HomeFAQDoes the motor lifetime depend on the starts number & frequency?

Does the motor lifetime depend on the starts number & frequency?

Both AC and DC machines starting on variable frequency drives do not have a maximum number of start attempts over the life of the machine provided the variable frequency drive programming and protection mechanisms limits the amount of current drawn during the transient period to a reasonable (below 1.25 per unit) value.

There MAY be a limit on the number of consecutive start attempts in a short period of time, based on thermal stress applied to the motor windings. This assumes the current during the start is limited, but to something slightly more than the rated full load value. If there is only ever 100 percent rated current, the issue is nonexistent.

For machines starting across the line (or on an autotransformer), where the current drawn is significantly higher than the full load rating, there are limits imposed on the "lifetime" limit and on the number of consecutive starts in a short period. For most instances, a typical "lifetime" limit is around 5000 starts - this comes from estimating a start attempt every 36-40 hours for a 10 year period. The "standard" for consecutive start attempts is often defined as two cold / one hot / maximum 6 in 24 hours. "Cold", in this case, refers to having ALL the parts of the machine at room temperature. Any other condition is considered to be "hot".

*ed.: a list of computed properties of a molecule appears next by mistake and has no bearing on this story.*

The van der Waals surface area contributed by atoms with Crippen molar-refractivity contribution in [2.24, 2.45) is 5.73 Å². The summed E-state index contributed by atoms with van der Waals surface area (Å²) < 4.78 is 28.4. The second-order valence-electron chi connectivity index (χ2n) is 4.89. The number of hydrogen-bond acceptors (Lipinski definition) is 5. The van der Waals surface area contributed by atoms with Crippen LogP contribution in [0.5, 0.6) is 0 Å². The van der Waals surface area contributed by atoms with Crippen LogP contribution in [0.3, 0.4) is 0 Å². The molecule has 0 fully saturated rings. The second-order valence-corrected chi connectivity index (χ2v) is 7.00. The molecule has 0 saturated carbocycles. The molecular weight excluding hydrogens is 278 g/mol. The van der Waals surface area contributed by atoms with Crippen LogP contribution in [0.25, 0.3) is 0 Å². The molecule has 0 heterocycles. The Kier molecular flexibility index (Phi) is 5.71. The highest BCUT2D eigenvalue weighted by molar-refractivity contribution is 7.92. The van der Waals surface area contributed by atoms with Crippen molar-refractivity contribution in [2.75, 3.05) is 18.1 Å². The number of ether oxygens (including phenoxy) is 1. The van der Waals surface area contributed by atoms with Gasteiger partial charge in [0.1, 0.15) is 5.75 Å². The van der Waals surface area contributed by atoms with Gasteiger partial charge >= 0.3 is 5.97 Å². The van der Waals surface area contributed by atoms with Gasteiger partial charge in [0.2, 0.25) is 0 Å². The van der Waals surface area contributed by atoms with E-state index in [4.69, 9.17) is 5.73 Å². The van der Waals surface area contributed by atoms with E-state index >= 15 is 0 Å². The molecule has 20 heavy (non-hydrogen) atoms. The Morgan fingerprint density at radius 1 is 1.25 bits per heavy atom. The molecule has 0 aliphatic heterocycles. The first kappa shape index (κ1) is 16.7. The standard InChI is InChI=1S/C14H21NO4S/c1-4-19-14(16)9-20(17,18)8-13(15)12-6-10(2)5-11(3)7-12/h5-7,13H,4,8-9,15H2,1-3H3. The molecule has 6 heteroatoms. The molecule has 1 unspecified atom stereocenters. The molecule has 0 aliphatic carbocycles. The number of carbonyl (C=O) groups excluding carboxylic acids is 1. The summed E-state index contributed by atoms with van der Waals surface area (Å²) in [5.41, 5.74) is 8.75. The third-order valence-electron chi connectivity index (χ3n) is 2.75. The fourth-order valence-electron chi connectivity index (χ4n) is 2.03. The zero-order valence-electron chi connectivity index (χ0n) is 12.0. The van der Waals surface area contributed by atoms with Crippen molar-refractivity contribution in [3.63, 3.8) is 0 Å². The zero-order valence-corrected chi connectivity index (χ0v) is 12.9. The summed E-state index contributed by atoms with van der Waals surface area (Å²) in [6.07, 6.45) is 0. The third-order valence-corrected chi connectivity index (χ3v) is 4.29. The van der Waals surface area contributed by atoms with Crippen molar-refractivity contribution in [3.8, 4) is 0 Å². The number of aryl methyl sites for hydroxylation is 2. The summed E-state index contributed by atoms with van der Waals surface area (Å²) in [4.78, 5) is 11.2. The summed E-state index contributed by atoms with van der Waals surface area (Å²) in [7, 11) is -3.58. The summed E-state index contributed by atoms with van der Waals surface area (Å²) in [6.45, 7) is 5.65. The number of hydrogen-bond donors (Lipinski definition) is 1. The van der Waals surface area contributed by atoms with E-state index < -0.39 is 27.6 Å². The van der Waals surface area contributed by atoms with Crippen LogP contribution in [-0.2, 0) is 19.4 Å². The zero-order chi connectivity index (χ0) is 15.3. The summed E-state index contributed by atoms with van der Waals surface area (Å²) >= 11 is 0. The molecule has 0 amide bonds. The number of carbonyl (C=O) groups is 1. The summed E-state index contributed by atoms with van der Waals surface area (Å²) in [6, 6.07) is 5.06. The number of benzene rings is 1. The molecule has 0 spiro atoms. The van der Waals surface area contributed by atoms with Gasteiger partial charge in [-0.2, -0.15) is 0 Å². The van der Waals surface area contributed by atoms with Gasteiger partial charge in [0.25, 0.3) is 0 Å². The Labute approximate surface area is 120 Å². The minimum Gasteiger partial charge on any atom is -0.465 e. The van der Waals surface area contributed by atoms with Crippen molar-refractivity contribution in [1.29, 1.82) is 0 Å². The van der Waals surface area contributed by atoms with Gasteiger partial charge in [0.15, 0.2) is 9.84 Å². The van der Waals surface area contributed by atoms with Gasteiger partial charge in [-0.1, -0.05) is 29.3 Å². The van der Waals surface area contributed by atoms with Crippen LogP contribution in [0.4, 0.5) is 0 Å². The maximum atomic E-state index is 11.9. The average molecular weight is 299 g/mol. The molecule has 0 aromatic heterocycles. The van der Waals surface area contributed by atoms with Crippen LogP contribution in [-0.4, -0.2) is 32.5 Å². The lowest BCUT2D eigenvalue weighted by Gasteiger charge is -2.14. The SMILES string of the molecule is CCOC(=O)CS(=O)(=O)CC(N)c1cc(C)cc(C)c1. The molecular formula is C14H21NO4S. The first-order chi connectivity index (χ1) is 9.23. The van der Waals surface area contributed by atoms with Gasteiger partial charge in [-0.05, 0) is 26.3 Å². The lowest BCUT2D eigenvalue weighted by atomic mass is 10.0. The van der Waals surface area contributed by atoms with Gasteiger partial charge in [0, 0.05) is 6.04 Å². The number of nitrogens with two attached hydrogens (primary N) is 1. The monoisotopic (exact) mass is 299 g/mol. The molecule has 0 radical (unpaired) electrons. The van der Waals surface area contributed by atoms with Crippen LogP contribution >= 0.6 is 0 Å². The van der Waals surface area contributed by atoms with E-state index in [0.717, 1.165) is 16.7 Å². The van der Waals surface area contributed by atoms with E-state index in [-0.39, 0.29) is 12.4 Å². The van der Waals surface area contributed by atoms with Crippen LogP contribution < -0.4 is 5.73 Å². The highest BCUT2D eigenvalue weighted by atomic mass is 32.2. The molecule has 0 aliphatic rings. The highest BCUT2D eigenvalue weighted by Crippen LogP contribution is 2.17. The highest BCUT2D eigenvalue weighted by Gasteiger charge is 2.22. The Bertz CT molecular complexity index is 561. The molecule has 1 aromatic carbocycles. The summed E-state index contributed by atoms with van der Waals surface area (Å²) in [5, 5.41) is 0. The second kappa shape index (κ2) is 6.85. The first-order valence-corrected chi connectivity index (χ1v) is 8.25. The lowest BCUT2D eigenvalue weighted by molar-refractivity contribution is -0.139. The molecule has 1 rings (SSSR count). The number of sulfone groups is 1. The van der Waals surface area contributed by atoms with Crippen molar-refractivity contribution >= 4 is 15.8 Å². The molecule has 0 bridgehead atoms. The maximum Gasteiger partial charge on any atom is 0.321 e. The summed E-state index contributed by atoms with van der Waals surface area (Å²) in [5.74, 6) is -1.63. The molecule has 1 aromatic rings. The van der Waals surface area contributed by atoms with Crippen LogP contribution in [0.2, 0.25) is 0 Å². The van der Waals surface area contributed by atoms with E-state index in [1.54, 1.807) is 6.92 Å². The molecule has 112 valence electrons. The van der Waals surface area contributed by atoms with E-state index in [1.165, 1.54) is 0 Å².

Typically, the installation / commissioning period sees a high number of start attempts - the system is being tuned to operate correctly. After the process is operating as designed, the number of start attempts drops off dramatically, only edging up when there has been a shutdown (either planned or emergency).

The limitation for non-drive-source starts is essentially a thermal limit, resulting in potential fatiguing of internal parts of the machine (for example, the cage / bar joint). Each manufacturer can - and will - supply any applicable starting limitations for their own equipment, if asked.

Note that one other thing may limit the number of start attempts - either lifetime or in a short period. That would be the inertia of the drive train to which they are connected. If the load inertia is too high, the current drawn will either be too high or the acceleration period will extend too long; both of these can result in thermal damage to the machine windings. (This is ALSO true for a VFD start, if the VFD ramp is designed for a peak current in excess of the machine full load nameplate rating.)

A water resistance brake would effectively introduce load and relieve it. Once started, any other stresses would have to be considered in comparison to the motor's nominal rating. Focus on evaluating it by looking at current in the motor.

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